This chapter reviews the background and extent of the software project cost prediction problem. Given the importance of the topic, there has been a great deal of research activity over the past 40 years, most of which has focused on developing formal cost prediction systems. The problem is that presently there is limited evidence to suggest formal methods outperform experts, therefore detailed consideration is given to the available empirical evidence concerning expert performance. This shows that software professionals tend to be biased (optimistic) and over-confident, and there are a number of deep cognitive biases which help us understand why this is so. Finally, the chapter describes how this might best be tackled through a range of simple, practical and evidence-based methods.
Martin Shepperd

Chapter 4. Human Resource Allocation and Scheduling for Software Project Management

Software project management consists of a number of planning, organizing, staffing, directing and controlling activities. Human resources feature prominently in all of these activities and, as a consequence, they can affect and determine project management decisions. Therefore, in order to help guarantee the success of a software project, managers must take into consideration this type of resource when performing the aforementioned activities. This chapter specifically investigates human resources from a planning perspective and, in particular, focuses on the responsibilities of allocating developers and teams to project tasks, scheduling developers and teams, as well as forming development teams. These responsibilities are often challenging to undertake because they are accompanied by time, budget and quality constraints, which software project managers find difficult to balance correctly. The purpose of the chapter is to explore the most recent research work in the field of human resource allocation and scheduling, and to specifically examine the motivation behind each approach and the goals and benefits to real-world practitioners. In addition, the chapter investigates development team formation, which can be considered as an indirect method of allocating human resources to a software project. This perspective, in particular, sheds light on current and future trends, which lean towards incorporating human-centric aspects of software development in planning activities.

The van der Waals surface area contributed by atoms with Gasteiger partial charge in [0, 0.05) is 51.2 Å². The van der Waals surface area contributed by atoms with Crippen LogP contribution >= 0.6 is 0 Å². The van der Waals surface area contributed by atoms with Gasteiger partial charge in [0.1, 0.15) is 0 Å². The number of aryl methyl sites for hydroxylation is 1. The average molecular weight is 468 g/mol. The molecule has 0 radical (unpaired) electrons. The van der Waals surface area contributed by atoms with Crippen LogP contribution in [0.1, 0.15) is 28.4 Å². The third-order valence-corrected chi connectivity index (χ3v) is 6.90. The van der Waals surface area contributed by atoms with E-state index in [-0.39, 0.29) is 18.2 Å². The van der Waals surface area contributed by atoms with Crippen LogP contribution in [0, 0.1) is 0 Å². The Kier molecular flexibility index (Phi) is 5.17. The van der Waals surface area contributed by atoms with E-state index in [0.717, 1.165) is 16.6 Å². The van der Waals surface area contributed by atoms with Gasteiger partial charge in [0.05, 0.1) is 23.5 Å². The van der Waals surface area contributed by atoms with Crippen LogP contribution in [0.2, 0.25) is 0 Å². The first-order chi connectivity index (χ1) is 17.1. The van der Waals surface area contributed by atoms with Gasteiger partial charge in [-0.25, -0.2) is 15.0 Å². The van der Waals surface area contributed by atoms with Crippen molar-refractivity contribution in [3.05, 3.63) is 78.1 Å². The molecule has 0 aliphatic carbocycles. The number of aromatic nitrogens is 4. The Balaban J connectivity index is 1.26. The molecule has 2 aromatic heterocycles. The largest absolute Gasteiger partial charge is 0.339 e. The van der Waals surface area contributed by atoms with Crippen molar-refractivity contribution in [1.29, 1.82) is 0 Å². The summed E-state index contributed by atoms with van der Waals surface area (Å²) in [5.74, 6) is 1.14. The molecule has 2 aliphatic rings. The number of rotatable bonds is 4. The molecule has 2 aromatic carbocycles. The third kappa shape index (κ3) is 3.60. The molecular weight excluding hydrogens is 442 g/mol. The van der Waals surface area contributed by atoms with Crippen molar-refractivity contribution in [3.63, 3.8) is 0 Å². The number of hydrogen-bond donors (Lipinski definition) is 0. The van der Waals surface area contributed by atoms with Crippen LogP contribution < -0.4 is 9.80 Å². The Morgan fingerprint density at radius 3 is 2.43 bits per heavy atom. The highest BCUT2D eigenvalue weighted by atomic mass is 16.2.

Constantinos Stylianou, Andreas S. Andreou

Chapter 5. Software Project Risk and Opportunity Management

Risk is an uncertain event or condition that has a positive or negative effect on project objectives. Risk management includes the processes of planning, identification, analysis, resource planning, and controlling risk in a project. This chapter focuses on recent insights and approaches within risk management. A positive counterpart to risk management has emerged, called opportunity management. The duality between the two concepts is explained, and the fundamentals of risk–opportunity management are discussed. Furthermore, risk and opportunity management methods, processes, and tools are presented.
Barry Boehm

Supporting Areas


Chapter 6. Model-Based Quality Management of Software Development Projects

Managing the quality of artifacts created during the development process is an integral part of software project management. Software quality models capture the knowledge and experience regarding the quality characteristics of interest, the measurement data that can help to reason about them, and the mechanisms to use for characterizing and assessing software quality. They are the foundation for managing software quality in projects in an evidence-based manner. Nowadays, coming up with suitable quality models for an organization is still a challenging endeavor. This chapter deals with the definition and usage of software quality models for managing software development projects and discusses different challenges and solutions in this area. The challenges are: (1) There is no universal model that can be applied in every environment because quality is heavily dependent on the application context. In practice and research, a variety of different quality models exists. Finding the “right” model requires a clear picture of the goals that should be obtained from using the model. (2) Quality models need to be tailored to company specifics and supported by corresponding tools. Existing standards (such as the ISO/IEC 25000 series) are often too generic and hard to fully implement in an organization. (3) Practitioners require a comprehensive set of techniques, methods, and tools for systematically specifying, adapting, and applying quality models in practice. (4) In order to create sustainable quality models, their contribution to the organizational goals must be clarified, and the models need to be integrated into the development and decision-making processes.